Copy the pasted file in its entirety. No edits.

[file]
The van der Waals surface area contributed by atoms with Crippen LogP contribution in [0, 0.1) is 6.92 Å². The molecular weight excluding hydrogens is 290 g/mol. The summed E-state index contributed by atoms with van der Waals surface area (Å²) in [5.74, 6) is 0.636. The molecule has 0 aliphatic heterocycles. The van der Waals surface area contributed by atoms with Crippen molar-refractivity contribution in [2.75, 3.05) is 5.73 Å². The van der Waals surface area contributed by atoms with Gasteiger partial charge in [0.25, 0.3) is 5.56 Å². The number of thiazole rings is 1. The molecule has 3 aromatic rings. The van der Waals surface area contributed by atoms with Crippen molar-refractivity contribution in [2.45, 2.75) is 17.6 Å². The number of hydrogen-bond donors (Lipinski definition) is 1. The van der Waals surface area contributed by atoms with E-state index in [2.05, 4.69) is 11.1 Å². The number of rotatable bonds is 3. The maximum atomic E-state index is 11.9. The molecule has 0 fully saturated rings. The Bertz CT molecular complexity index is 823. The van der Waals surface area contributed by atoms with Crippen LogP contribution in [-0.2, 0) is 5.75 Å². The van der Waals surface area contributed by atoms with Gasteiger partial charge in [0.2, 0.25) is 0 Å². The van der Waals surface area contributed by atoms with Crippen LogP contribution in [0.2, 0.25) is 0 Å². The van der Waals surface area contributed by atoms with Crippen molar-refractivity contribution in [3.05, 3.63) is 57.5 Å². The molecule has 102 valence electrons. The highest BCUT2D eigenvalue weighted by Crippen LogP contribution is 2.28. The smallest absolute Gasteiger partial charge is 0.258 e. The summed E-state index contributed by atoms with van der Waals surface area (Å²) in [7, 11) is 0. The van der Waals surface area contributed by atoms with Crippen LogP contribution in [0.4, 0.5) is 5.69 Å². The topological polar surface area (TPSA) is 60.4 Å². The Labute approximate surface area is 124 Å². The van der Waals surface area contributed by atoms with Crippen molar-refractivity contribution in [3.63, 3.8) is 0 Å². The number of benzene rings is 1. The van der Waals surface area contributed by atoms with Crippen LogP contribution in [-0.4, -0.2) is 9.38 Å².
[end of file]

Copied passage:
The van der Waals surface area contributed by atoms with Crippen LogP contribution in [0, 0.1) is 6.92 Å². The molecular weight excluding hydrogens is 290 g/mol. The summed E-state index contributed by atoms with van der Waals surface area (Å²) in [5.74, 6) is 0.636. The molecule has 0 aliphatic heterocycles. The van der Waals surface area contributed by atoms with Crippen molar-refractivity contribution in [2.75, 3.05) is 5.73 Å². The van der Waals surface area contributed by atoms with Gasteiger partial charge in [0.25, 0.3) is 5.56 Å². The number of thiazole rings is 1. The molecule has 3 aromatic rings. The van der Waals surface area contributed by atoms with Crippen molar-refractivity contribution in [2.45, 2.75) is 17.6 Å². The number of hydrogen-bond donors (Lipinski definition) is 1. The van der Waals surface area contributed by atoms with E-state index in [2.05, 4.69) is 11.1 Å². The number of rotatable bonds is 3. The maximum atomic E-state index is 11.9. The molecule has 0 fully saturated rings. The Bertz CT molecular complexity index is 823. The van der Waals surface area contributed by atoms with Crippen LogP contribution in [-0.2, 0) is 5.75 Å². The van der Waals surface area contributed by atoms with Gasteiger partial charge in [0.2, 0.25) is 0 Å². The van der Waals surface area contributed by atoms with Crippen LogP contribution in [0.2, 0.25) is 0 Å². The van der Waals surface area contributed by atoms with Crippen molar-refractivity contribution in [3.05, 3.63) is 57.5 Å². The molecule has 102 valence electrons. The highest BCUT2D eigenvalue weighted by Crippen LogP contribution is 2.28. The smallest absolute Gasteiger partial charge is 0.258 e. The summed E-state index contributed by atoms with van der Waals surface area (Å²) in [7, 11) is 0. The van der Waals surface area contributed by atoms with Crippen LogP contribution in [0.4, 0.5) is 5.69 Å². The topological polar surface area (TPSA) is 60.4 Å². The Labute approximate surface area is 124 Å². The van der Waals surface area contributed by atoms with Crippen molar-refractivity contribution in [3.63, 3.8) is 0 Å². The number of benzene rings is 1. The van der Waals surface area contributed by atoms with Crippen LogP contribution in [-0.4, -0.2) is 9.38 Å².